The U.S. government recently announced some new regulations that are designed to stop the practice of “title washing,” a process that fraudulent car dealers use to “wash” away a vehicle’s history of salvage by titling cars in states with imperfect systems for finding salvage history. Title washing can hide a car’s flood damage or salvage history, and lead to a consumer paying much more than they should for a flawed vehicle.

While these regulations are definitely needed, the fact is criminals will always find a way to bypass regulations. Rather than relying upon the government to protect your next auto investment, here’s what you can do to reduce the chances that you end up with a car with a “washed” title:

1. Don’t buy a car from a private individual if their name isn’t on the title of the car they are selling. When it’s time to sell a car with a washed title, a lot of con artists will say that they’re “selling this car for my friend or relative, that’s why my name isn’t on the title.” If this story is true, they should be able to supply their friend or relative when it’s time to complete the transaction (as recommended in our 7 tips for buying a car from a private party post). If not, you should be suspicious.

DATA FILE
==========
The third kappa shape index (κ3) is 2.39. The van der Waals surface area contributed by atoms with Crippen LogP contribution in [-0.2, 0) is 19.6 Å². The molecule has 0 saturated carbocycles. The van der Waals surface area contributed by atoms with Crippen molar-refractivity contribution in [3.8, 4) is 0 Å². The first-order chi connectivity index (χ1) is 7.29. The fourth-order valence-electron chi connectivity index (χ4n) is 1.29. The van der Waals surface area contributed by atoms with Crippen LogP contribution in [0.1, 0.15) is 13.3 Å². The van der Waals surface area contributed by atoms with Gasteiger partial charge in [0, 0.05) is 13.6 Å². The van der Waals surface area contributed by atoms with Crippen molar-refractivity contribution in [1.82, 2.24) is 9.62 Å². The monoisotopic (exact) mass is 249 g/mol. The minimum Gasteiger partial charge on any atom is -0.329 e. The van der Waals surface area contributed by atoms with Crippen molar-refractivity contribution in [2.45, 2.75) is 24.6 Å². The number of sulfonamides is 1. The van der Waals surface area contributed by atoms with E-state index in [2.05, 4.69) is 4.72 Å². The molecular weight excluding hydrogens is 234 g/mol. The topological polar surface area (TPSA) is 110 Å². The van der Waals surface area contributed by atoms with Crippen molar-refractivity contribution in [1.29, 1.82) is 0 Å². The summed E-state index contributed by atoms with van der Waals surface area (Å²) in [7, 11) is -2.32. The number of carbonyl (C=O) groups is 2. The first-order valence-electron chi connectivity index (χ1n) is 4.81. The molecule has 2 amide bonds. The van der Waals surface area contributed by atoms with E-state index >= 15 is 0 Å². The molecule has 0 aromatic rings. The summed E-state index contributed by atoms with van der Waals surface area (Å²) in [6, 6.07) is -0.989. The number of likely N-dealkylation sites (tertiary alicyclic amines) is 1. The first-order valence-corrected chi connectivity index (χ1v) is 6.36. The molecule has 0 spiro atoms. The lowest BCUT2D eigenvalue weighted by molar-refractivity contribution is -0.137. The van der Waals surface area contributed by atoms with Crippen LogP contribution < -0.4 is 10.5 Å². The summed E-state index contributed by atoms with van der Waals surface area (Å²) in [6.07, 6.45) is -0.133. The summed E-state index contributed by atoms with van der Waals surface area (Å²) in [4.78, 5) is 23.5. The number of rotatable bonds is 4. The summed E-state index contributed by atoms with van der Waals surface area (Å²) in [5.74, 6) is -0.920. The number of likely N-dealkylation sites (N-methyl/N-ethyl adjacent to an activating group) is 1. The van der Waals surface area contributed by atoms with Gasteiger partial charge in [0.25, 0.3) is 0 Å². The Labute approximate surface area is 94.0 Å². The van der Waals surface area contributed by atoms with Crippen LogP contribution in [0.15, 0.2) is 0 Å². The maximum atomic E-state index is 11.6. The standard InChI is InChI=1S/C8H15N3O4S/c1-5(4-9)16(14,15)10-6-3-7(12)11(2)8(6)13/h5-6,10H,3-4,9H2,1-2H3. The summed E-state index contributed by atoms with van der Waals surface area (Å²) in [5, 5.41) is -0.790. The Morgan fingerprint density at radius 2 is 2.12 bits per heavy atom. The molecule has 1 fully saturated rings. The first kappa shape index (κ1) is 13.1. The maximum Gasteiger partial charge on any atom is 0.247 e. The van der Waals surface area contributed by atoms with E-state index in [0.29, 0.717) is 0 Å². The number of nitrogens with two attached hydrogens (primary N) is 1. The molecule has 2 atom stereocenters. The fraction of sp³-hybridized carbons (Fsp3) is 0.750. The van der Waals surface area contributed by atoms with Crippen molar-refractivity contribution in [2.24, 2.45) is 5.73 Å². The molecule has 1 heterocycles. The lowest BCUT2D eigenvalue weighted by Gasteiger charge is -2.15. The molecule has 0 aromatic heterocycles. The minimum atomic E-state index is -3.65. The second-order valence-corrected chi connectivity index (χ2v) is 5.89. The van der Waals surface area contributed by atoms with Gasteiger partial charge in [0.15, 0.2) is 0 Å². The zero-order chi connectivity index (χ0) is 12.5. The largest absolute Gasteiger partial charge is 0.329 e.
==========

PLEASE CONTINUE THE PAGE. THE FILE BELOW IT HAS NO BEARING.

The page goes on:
2. Inspect the car carefully. While most salvage and flood damage vehicles are easy to spot – you can use your nose to smell must and mold from flood damage, and you can look for signs of body repair to spot a major salvage repair – some salvaged vehicles are impossible to spot without a full mechanical inspection. This is just one more good reason to pay your local mechanic to inspect any used car you’re going to buy.

3. Get a vehicle history report. Carfax and Autocheck both offer vehicle history report services, and for a relatively small amount of money you can get a guarantee that the car you’re looking at doesn’t have a washed title.

4. Use your head – if it’s too good to be true, walk away. One of my biggest pet peeves is with consumers that don’t understand one simple fact: If it seems too good to be true, it IS too good to be true. If you find a used car selling for half as much as all the similar used cars you find, ask yourself “What’s wrong with this car?” Nine times out of ten the people who get taken advantage of didn’t bother to stop and consider why the car they bought was “such a good deal.”

If you follow these four tips your chances of buying a salvaged or flood-damaged car drop to about zero.

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